Raich wins giant slalom; Ligety ninth | AspenTimes.com

Raich wins giant slalom; Ligety ninth

Graham Dunbar
The Associated Press
Aspen, CO Colorado
Austria's Benjamin Raich speeds down the course on his way to clock the fastest time during the first run of an alpine ski, Men's World Cup giant slalom race, in Adelboden, Switzerland, Saturday, Jan. 10, 2009. (AP Photo/Alessandro Trovati)

ADELBODEN, Switzerland ” Ted Ligety had something to show for his day’s work. Not Bode Miller, who failed to complete a race for the eighth time in 16 events.

Benjamin Raich of Austria won a World Cup giant slalom Saturday, his third win in four years at Adelboden. His two-run time of 2 minutes, 24.95 seconds gave the reigning Olympic GS champion his 33rd World Cup win and the lead in the discipline and overall standings.

Italy’s Massimiliano Blardone, the 2005 champion on this course, was 0.24 seconds behind. Norway’s Kjetil Jansrud was third, 0.72 seconds back.

Ligety, the defending World Cup champion in GS, finished ninth on the famously steep Kuonisbaergli course while Miller skied out on the first run.

Ligety remained second in the discipline standings. Raich moved to the top of the GS and overall points races.

Ligety barely made the top-30 cut in the morning. He was taken way wide after approaching a gate too straight halfway down the first run.

“This has never been a hill that’s favored me, but I’m only 45 points shy of Benni for the GS title, so it could have been a lot worse.”

The Park City, Utah, skier had the second-fastest run of the afternoon and finished 1.40 seconds shy of Raich.

“It was incredible that Ted even made the final after the mistake he had in the first run,” said Sasha Rearick, the U.S. men’s coach. “He basically made a pit stop then threw down the hammer to get in there. Skiing from 28th to ninth is good, but it’s not a reflection of how fast Ted can ski.”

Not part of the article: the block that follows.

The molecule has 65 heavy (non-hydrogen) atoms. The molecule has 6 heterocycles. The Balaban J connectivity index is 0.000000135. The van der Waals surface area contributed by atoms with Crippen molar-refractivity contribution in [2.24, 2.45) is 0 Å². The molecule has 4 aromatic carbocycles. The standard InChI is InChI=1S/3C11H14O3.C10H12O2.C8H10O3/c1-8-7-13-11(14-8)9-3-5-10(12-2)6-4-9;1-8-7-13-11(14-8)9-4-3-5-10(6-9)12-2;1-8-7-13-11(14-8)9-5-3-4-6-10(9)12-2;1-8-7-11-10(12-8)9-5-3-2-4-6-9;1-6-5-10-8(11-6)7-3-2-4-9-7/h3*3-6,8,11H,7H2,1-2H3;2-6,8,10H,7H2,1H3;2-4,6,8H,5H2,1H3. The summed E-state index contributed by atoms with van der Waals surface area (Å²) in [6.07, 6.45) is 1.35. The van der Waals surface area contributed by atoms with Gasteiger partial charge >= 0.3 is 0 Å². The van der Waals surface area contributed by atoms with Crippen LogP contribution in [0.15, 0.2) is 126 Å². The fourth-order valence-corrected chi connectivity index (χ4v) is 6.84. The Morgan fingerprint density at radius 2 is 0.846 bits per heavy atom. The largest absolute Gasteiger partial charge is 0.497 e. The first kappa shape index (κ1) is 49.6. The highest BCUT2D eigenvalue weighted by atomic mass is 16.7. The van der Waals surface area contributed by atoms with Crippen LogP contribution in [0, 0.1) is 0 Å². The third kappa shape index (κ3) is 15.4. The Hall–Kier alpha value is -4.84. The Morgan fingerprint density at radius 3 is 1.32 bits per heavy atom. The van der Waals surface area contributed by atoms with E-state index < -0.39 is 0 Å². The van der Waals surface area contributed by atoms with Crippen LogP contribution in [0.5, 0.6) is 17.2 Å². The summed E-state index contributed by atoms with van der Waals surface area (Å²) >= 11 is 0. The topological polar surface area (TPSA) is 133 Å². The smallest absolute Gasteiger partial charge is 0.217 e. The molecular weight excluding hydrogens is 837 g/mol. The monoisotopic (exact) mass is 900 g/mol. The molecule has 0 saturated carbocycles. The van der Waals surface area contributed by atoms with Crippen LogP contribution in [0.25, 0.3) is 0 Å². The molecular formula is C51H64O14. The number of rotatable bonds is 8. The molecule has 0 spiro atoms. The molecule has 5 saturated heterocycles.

Miller hit trouble at the same spot as Ligety. He caught a gate and couldn’t correct his line. He did not ski to the finish area to speak with reporters.

Miller of Franconia, N.H., dropped to 11th in the overall standings, with Ligety taking his place at No. 10. Raich tops the overall World Cup standings with 533 points, and leads the GS standings with 286 points, while Ligety is at 241.

Raich has 13 career GS victories, including at Adelboden in 2006 and ’07. He also won at Beaver Creek, Colo., in December. Raich led Blardone by 0.20 after the first leg and skied solidly to protect his lead in the second. Blardone was also runner-up to Raich at this course two years ago.

“He is such a superstar, for me it’s no problem to be behind him,” the Italian said through an interpreter.

The Austrian’s assured performance helped quiet a typically raucous Adelboden crowd of 25,500 fans.

“It’s great here,” Raich said. “It’s very difficult and a great atmosphere.”

Ligety described the buzz as the craziest he has experienced on the Kuonisbaergli, which has staged its signature race since 1958. No American has won it in the 42-year World Cup era.

“There were fans all the way up the right side of the course,” he said. “They cheer loud and hard for everyone, but it’s several decibels higher for the Swiss guys.”

It was a disappointing day for the Swiss, with Sandro Viletta having the best race to finish fourth. Daniel Albrecht, who led the discipline standings going into the race, was 26th.

Ligety believes he can do more in Sunday’s slalom. He placed second three years ago and Miller won the event in 2002.

“I just don’t think I was 100 percent confident tactically after my first run,” he said. “I just can’t worry about today and I have to move on.”

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